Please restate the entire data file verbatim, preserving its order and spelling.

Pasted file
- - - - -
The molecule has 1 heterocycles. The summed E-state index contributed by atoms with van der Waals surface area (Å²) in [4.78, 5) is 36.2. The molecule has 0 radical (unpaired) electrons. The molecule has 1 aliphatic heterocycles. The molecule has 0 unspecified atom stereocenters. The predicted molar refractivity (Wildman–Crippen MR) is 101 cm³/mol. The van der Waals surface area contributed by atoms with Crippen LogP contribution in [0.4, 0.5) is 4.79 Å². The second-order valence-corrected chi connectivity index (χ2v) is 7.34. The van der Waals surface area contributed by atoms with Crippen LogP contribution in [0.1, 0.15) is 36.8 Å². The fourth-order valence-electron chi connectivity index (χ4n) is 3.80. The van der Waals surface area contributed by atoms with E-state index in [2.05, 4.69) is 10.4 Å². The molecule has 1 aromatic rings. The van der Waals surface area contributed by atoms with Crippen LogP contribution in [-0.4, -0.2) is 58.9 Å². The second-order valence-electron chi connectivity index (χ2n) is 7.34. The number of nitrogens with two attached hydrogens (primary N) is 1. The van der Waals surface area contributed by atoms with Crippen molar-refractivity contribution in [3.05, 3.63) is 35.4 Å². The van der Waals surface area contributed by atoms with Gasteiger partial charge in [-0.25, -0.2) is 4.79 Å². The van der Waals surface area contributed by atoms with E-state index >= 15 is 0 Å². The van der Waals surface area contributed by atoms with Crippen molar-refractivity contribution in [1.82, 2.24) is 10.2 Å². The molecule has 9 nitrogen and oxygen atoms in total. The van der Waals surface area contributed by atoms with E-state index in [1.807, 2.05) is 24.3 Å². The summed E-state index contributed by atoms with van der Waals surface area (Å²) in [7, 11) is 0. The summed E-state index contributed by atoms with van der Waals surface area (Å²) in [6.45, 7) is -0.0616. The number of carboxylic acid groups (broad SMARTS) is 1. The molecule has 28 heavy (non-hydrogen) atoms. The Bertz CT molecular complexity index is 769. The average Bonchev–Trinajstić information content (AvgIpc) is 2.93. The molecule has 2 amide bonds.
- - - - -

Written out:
The molecule has 1 heterocycles. The summed E-state index contributed by atoms with van der Waals surface area (Å²) in [4.78, 5) is 36.2. The molecule has 0 radical (unpaired) electrons. The molecule has 1 aliphatic heterocycles. The molecule has 0 unspecified atom stereocenters. The predicted molar refractivity (Wildman–Crippen MR) is 101 cm³/mol. The van der Waals surface area contributed by atoms with Crippen LogP contribution in [0.4, 0.5) is 4.79 Å². The second-order valence-corrected chi connectivity index (χ2v) is 7.34. The van der Waals surface area contributed by atoms with Crippen LogP contribution in [0.1, 0.15) is 36.8 Å². The fourth-order valence-electron chi connectivity index (χ4n) is 3.80. The van der Waals surface area contributed by atoms with E-state index in [2.05, 4.69) is 10.4 Å². The molecule has 1 aromatic rings. The van der Waals surface area contributed by atoms with Crippen LogP contribution in [-0.4, -0.2) is 58.9 Å². The second-order valence-electron chi connectivity index (χ2n) is 7.34. The number of nitrogens with two attached hydrogens (primary N) is 1. The van der Waals surface area contributed by atoms with Crippen molar-refractivity contribution in [3.05, 3.63) is 35.4 Å². The van der Waals surface area contributed by atoms with Gasteiger partial charge in [-0.25, -0.2) is 4.79 Å². The van der Waals surface area contributed by atoms with E-state index >= 15 is 0 Å². The van der Waals surface area contributed by atoms with Crippen molar-refractivity contribution in [1.82, 2.24) is 10.2 Å². The molecule has 9 nitrogen and oxygen atoms in total. The van der Waals surface area contributed by atoms with E-state index in [1.807, 2.05) is 24.3 Å². The summed E-state index contributed by atoms with van der Waals surface area (Å²) in [7, 11) is 0. The summed E-state index contributed by atoms with van der Waals surface area (Å²) in [6.45, 7) is -0.0616. The number of carboxylic acid groups (broad SMARTS) is 1. The molecule has 28 heavy (non-hydrogen) atoms. The Bertz CT molecular complexity index is 769. The average Bonchev–Trinajstić information content (AvgIpc) is 2.93. The molecule has 2 amide bonds.